Finds

Children May Carry Coronavirus at High Levels, Study Finds

It has been a comforting refrain in the national conversation about reopening schools: Young children are mostly spared by the coronavirus and don’t seem to spread it to others, at least not very often.

But on Thursday, a study introduced an unwelcome wrinkle into this smooth narrative.

Infected children have at least as much of the coronavirus in their noses and throats as infected adults, according to the research. Indeed, children younger than age 5 may host up to 100 times as much of the virus in the upper respiratory tract as adults, the authors found.

That measurement does not necessarily prove children are passing the virus to others. Still, the findings should influence the debate over reopening schools, several experts said.

“The school situation is so complicated — there are many nuances beyond just the scientific one,” said Dr. Taylor Heald-Sargent, a pediatric infectious diseases expert at the Ann

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Johnson & Johnson’s Covid-19 Vaccine Protects Monkeys, Study Finds

An experimental coronavirus vaccine developed by Johnson & Johnson protected monkeys from infection in a new study. It is the second vaccine candidate to show promising results in monkeys this week.

The company recently began a clinical trial in Europe and the United States to test its vaccine in people. It is one of more than 30 human trials for coronavirus vaccines underway across the world. But until these trials are complete — which will probably take several months — the monkey data offers the best clues to whether the vaccines will work.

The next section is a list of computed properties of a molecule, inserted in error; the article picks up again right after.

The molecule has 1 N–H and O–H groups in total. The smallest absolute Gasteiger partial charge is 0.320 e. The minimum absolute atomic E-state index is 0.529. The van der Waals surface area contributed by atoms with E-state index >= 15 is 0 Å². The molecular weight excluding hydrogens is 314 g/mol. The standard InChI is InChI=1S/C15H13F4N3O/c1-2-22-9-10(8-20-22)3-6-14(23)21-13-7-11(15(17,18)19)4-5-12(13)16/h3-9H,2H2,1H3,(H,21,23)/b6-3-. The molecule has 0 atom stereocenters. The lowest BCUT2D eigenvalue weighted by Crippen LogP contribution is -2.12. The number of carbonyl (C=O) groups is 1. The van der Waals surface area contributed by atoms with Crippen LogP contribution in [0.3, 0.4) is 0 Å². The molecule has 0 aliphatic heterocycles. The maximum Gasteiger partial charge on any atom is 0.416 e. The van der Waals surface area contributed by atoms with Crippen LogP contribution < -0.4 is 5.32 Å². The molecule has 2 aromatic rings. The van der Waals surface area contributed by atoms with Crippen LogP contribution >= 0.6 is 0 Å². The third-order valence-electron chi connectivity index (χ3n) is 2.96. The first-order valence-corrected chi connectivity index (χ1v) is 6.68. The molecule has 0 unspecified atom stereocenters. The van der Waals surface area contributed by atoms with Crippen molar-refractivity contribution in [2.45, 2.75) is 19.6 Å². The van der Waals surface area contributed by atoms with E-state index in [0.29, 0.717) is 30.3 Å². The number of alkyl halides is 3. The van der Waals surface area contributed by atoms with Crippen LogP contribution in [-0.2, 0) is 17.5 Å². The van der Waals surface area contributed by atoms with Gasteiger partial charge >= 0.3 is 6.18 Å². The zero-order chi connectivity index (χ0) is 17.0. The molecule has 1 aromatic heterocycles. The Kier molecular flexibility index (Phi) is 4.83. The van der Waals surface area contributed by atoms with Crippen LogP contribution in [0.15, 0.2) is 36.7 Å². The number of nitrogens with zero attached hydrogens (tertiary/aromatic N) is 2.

“This week has been good — now we have two vaccines that work in monkeys,” said Angela Rasmussen, a virologist at Columbia University who was not involved in the studies. “It’s nice to be upbeat for a change.”

But she cautioned that the new results shouldn’t be used to rush large-scale trials in humans. “We just can’t

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Older Children Spread the Coronavirus Just as Much as Adults, New Study Finds

These older children are frequently as big as adults, and yet may have some of the same unhygienic habits as young children do. They may also have been more likely than the younger children to socialize with their peers within the high-rise complexes in South Korea.

“We can speculate all day about this, but we just don’t know,” Dr. Osterholm said. “The bottom line message is: There’s going to be transmission.”

He and other experts said schools will need to prepare for infections to pop up. Apart from implementing physical distancing, hand hygiene and masks, schools should also decide when and how to test students and staff — including, for example, bus drivers — when and how long to require people to quarantine, and when to decide to close and reopen schools.

But they face a monumental challenge because the evidence on transmission within schools has been far from conclusive

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Study of Coronavirus in Pregnant Women Finds Striking Racial Differences

Toxic and chronic stress, born out by decades of persistent racism, have also taken a toll on the health and well-being of Black and Latino people, Rachel Hardeman, a reproductive health equity researcher at the University of Minnesota who was not involved in the study, said in an email.

As health workers and researchers try to ramp up testing efforts nationwide, pregnant women could play a larger role in helping experts track the spread of disease, Dr. Robinson said.

“We also need more targeted research on pregnant populations” in general, she added.

Recent analyses have found that pregnant women infected by the coronavirus may be at higher risk of worse outcomes, Dr. Hardeman said. Pregnant women are also thought to be more vulnerable to certain infections because carrying a fetus tamps down the immune system.

The study was not designed to assess whether pregnant women are at higher risk of

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